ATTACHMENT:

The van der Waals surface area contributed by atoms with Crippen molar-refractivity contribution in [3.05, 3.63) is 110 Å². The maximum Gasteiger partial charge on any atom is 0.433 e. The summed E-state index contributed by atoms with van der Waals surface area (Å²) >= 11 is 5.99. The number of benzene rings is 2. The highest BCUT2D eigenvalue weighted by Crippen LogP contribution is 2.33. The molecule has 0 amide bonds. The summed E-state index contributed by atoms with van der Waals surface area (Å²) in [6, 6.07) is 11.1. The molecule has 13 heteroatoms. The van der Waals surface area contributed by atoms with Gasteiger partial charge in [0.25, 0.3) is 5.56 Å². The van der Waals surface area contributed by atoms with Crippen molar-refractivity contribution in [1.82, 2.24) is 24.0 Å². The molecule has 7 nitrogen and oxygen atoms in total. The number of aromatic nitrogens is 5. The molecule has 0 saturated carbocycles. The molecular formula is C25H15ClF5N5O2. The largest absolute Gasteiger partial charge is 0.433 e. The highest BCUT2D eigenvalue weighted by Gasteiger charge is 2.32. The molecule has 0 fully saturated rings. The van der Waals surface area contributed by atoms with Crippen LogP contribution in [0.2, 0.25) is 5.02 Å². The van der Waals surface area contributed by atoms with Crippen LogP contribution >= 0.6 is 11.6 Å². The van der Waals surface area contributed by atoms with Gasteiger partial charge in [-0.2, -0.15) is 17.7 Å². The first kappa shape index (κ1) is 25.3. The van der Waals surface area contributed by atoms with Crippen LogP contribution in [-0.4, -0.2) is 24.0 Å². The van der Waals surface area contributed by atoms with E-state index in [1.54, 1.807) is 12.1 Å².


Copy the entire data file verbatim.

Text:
The van der Waals surface area contributed by atoms with Crippen molar-refractivity contribution in [3.05, 3.63) is 110 Å². The maximum Gasteiger partial charge on any atom is 0.433 e. The summed E-state index contributed by atoms with van der Waals surface area (Å²) >= 11 is 5.99. The number of benzene rings is 2. The highest BCUT2D eigenvalue weighted by Crippen LogP contribution is 2.33. The molecule has 0 amide bonds. The summed E-state index contributed by atoms with van der Waals surface area (Å²) in [6, 6.07) is 11.1. The molecule has 13 heteroatoms. The van der Waals surface area contributed by atoms with Gasteiger partial charge in [0.25, 0.3) is 5.56 Å². The van der Waals surface area contributed by atoms with Crippen molar-refractivity contribution in [1.82, 2.24) is 24.0 Å². The molecule has 7 nitrogen and oxygen atoms in total. The number of aromatic nitrogens is 5. The molecule has 0 saturated carbocycles. The molecular formula is C25H15ClF5N5O2. The largest absolute Gasteiger partial charge is 0.433 e. The highest BCUT2D eigenvalue weighted by Gasteiger charge is 2.32. The molecule has 0 fully saturated rings. The van der Waals surface area contributed by atoms with Crippen LogP contribution in [0.2, 0.25) is 5.02 Å². The van der Waals surface area contributed by atoms with Crippen LogP contribution >= 0.6 is 11.6 Å². The van der Waals surface area contributed by atoms with Gasteiger partial charge in [-0.2, -0.15) is 17.7 Å². The first kappa shape index (κ1) is 25.3. The van der Waals surface area contributed by atoms with Crippen LogP contribution in [-0.4, -0.2) is 24.0 Å². The van der Waals surface area contributed by atoms with E-state index in [1.54, 1.807) is 12.1 Å².